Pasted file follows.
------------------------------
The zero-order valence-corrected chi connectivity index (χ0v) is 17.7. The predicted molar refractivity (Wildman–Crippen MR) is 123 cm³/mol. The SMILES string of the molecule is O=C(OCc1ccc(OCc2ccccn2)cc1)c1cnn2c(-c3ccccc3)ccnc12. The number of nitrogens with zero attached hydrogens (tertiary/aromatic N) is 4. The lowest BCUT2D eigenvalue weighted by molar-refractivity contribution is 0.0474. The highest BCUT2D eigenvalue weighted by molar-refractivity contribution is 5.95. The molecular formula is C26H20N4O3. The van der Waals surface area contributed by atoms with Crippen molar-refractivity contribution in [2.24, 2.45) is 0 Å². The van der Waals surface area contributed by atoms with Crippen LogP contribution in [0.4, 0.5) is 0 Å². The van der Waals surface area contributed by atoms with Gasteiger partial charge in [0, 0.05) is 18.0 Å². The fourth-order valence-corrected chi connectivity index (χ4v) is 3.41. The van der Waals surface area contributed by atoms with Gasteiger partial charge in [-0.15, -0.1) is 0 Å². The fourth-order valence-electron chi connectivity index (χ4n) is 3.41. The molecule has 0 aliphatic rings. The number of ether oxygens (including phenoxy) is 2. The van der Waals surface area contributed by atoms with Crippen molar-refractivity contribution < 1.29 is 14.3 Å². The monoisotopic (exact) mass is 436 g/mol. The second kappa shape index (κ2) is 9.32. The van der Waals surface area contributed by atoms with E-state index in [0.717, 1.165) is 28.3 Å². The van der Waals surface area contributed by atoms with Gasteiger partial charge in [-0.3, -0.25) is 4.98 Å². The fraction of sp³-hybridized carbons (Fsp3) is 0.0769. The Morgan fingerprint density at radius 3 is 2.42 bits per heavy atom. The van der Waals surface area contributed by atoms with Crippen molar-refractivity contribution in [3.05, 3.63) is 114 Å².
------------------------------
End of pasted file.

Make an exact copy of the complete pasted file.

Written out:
The zero-order valence-corrected chi connectivity index (χ0v) is 17.7. The predicted molar refractivity (Wildman–Crippen MR) is 123 cm³/mol. The SMILES string of the molecule is O=C(OCc1ccc(OCc2ccccn2)cc1)c1cnn2c(-c3ccccc3)ccnc12. The number of nitrogens with zero attached hydrogens (tertiary/aromatic N) is 4. The lowest BCUT2D eigenvalue weighted by molar-refractivity contribution is 0.0474. The highest BCUT2D eigenvalue weighted by molar-refractivity contribution is 5.95. The molecular formula is C26H20N4O3. The van der Waals surface area contributed by atoms with Crippen molar-refractivity contribution in [2.24, 2.45) is 0 Å². The van der Waals surface area contributed by atoms with Crippen LogP contribution in [0.4, 0.5) is 0 Å². The van der Waals surface area contributed by atoms with Gasteiger partial charge in [0, 0.05) is 18.0 Å². The fourth-order valence-corrected chi connectivity index (χ4v) is 3.41. The van der Waals surface area contributed by atoms with Gasteiger partial charge in [-0.15, -0.1) is 0 Å². The fourth-order valence-electron chi connectivity index (χ4n) is 3.41. The molecule has 0 aliphatic rings. The number of ether oxygens (including phenoxy) is 2. The van der Waals surface area contributed by atoms with Crippen molar-refractivity contribution < 1.29 is 14.3 Å². The monoisotopic (exact) mass is 436 g/mol. The second kappa shape index (κ2) is 9.32. The van der Waals surface area contributed by atoms with E-state index in [0.717, 1.165) is 28.3 Å². The van der Waals surface area contributed by atoms with Gasteiger partial charge in [-0.3, -0.25) is 4.98 Å². The fraction of sp³-hybridized carbons (Fsp3) is 0.0769. The Morgan fingerprint density at radius 3 is 2.42 bits per heavy atom. The van der Waals surface area contributed by atoms with Crippen molar-refractivity contribution in [3.05, 3.63) is 114 Å².